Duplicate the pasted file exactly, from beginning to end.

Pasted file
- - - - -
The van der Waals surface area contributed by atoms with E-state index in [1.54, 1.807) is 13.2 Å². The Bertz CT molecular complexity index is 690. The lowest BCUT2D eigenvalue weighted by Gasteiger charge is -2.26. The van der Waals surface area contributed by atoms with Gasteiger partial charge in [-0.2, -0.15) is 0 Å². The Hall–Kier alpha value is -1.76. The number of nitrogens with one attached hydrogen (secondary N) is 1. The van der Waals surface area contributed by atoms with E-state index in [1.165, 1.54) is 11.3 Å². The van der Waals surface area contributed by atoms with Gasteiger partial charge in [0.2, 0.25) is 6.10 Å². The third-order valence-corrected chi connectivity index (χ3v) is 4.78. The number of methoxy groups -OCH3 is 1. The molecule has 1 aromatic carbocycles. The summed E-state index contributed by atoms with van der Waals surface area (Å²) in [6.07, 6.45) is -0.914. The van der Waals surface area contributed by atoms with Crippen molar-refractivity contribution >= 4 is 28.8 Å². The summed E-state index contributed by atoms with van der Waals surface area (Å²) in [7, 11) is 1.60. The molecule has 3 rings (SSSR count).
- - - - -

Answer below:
The van der Waals surface area contributed by atoms with E-state index in [1.54, 1.807) is 13.2 Å². The Bertz CT molecular complexity index is 690. The lowest BCUT2D eigenvalue weighted by Gasteiger charge is -2.26. The van der Waals surface area contributed by atoms with Gasteiger partial charge in [-0.2, -0.15) is 0 Å². The Hall–Kier alpha value is -1.76. The number of nitrogens with one attached hydrogen (secondary N) is 1. The van der Waals surface area contributed by atoms with E-state index in [1.165, 1.54) is 11.3 Å². The van der Waals surface area contributed by atoms with Gasteiger partial charge in [0.2, 0.25) is 6.10 Å². The third-order valence-corrected chi connectivity index (χ3v) is 4.78. The number of methoxy groups -OCH3 is 1. The molecule has 1 aromatic carbocycles. The summed E-state index contributed by atoms with van der Waals surface area (Å²) in [6.07, 6.45) is -0.914. The van der Waals surface area contributed by atoms with Crippen molar-refractivity contribution >= 4 is 28.8 Å². The summed E-state index contributed by atoms with van der Waals surface area (Å²) in [7, 11) is 1.60. The molecule has 3 rings (SSSR count).